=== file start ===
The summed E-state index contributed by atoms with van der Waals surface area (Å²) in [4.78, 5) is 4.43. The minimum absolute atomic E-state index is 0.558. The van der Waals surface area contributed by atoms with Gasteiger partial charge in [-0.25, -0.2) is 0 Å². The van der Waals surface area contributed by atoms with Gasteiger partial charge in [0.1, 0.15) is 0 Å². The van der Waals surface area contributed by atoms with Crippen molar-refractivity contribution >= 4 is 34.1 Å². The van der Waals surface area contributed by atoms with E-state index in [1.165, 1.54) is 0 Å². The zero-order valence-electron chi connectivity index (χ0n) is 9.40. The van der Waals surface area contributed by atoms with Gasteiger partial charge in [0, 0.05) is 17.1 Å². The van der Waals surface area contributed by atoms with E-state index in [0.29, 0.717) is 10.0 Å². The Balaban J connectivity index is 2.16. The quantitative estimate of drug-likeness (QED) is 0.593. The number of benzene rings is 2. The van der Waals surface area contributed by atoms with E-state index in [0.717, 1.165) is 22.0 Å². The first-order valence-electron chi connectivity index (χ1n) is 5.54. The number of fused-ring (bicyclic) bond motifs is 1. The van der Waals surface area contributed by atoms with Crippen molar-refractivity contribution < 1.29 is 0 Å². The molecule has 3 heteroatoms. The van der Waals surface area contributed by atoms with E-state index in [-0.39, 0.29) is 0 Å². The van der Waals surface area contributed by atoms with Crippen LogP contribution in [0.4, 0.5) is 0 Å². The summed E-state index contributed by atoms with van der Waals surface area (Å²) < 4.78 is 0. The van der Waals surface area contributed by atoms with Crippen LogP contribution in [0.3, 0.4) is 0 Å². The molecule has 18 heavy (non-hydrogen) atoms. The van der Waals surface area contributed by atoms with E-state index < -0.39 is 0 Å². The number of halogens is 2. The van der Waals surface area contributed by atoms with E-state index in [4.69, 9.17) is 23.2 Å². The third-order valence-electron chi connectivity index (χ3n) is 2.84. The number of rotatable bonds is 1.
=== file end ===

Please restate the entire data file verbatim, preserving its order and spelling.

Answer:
The summed E-state index contributed by atoms with van der Waals surface area (Å²) in [4.78, 5) is 4.43. The minimum absolute atomic E-state index is 0.558. The van der Waals surface area contributed by atoms with Gasteiger partial charge in [-0.25, -0.2) is 0 Å². The van der Waals surface area contributed by atoms with Gasteiger partial charge in [0.1, 0.15) is 0 Å². The van der Waals surface area contributed by atoms with Crippen molar-refractivity contribution >= 4 is 34.1 Å². The van der Waals surface area contributed by atoms with E-state index in [1.165, 1.54) is 0 Å². The zero-order valence-electron chi connectivity index (χ0n) is 9.40. The van der Waals surface area contributed by atoms with Gasteiger partial charge in [0, 0.05) is 17.1 Å². The van der Waals surface area contributed by atoms with E-state index in [0.29, 0.717) is 10.0 Å². The Balaban J connectivity index is 2.16. The quantitative estimate of drug-likeness (QED) is 0.593. The number of benzene rings is 2. The van der Waals surface area contributed by atoms with E-state index in [0.717, 1.165) is 22.0 Å². The first-order valence-electron chi connectivity index (χ1n) is 5.54. The number of fused-ring (bicyclic) bond motifs is 1. The van der Waals surface area contributed by atoms with Crippen molar-refractivity contribution < 1.29 is 0 Å². The molecule has 3 heteroatoms. The van der Waals surface area contributed by atoms with E-state index in [-0.39, 0.29) is 0 Å². The van der Waals surface area contributed by atoms with Crippen LogP contribution in [0.4, 0.5) is 0 Å². The summed E-state index contributed by atoms with van der Waals surface area (Å²) < 4.78 is 0. The van der Waals surface area contributed by atoms with Crippen LogP contribution in [0.3, 0.4) is 0 Å². The molecule has 18 heavy (non-hydrogen) atoms. The van der Waals surface area contributed by atoms with E-state index < -0.39 is 0 Å². The number of halogens is 2. The van der Waals surface area contributed by atoms with E-state index in [4.69, 9.17) is 23.2 Å². The third-order valence-electron chi connectivity index (χ3n) is 2.84. The number of rotatable bonds is 1.